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CrystalMethBC - Meth Information Website: Parent Resources

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Parent Resources Despite efforts by authorities over recent years to protect the public from ecstasy pushers, the scene has quietly edged sideways and carried on. Scouring a teen's room for baby pacifiers, stuffed animals and glowing gloves will no longer yield the classic hallmarks of an E user.

If you knew that those accessories are commonly associated with raves, and you already knew that a rave is a late-night dance party set to electronic music, then you might also know that ecstasy is the reason the sensory toys are popular. Not the only reason - there are ravers who don't use drugs - but a large part of the desire to neon, glow-stick, and costume yourself to dance for long hours is fuelled by euphoria-inducing pills.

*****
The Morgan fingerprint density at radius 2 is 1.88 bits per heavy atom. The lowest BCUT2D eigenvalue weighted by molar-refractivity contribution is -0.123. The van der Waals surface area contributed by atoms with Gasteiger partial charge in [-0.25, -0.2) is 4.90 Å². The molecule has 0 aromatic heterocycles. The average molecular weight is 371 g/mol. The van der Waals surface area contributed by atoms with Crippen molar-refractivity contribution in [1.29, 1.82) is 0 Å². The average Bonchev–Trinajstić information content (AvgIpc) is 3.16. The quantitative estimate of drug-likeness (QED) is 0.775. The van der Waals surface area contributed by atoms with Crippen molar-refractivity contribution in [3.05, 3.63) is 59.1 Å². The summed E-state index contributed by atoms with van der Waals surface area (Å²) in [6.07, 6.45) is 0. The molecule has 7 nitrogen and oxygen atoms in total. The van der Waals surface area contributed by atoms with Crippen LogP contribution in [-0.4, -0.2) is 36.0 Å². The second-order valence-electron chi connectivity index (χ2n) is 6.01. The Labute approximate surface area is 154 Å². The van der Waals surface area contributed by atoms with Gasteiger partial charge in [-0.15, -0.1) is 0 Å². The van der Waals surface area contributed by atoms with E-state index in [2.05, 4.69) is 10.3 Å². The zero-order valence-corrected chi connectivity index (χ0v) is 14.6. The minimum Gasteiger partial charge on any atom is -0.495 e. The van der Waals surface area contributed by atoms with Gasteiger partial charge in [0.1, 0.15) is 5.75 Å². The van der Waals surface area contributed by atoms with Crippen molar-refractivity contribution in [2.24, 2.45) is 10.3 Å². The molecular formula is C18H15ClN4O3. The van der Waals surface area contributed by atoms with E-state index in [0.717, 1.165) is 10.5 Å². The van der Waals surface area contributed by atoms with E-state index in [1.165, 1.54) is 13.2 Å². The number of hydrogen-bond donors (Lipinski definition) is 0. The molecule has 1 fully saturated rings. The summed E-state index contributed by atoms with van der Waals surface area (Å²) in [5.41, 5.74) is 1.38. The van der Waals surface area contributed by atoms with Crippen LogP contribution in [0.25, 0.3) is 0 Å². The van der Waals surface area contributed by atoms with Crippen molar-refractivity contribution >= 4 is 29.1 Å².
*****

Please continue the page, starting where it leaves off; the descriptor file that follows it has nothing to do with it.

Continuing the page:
The context has moved, however, out of sweaty warehouse dance parties and 30-somethings' feel-good weekends, into the back seats of N-adorned cars and teenage get-togethers. The rave scene reached Canada around 1991. Historically, the risks associated with using ecstasy, or MDMA, were due to the hot, prolonged environment of the dance floors. Hours of physical activity combined with a lack of water was a recipe for overheating, seizures and organ failure.

People died, yet the party continued because ecstasy lacked the bad, back-alley reputation of crack or heroin. The brightly coloured pills, stamped with cartoon faces or cute logos, seem far removed from the dangers of hard drug use. Intimate house parties and weeknight concerts are the new backdrop to popping pills, and as the scene dilutes, the dangers mount.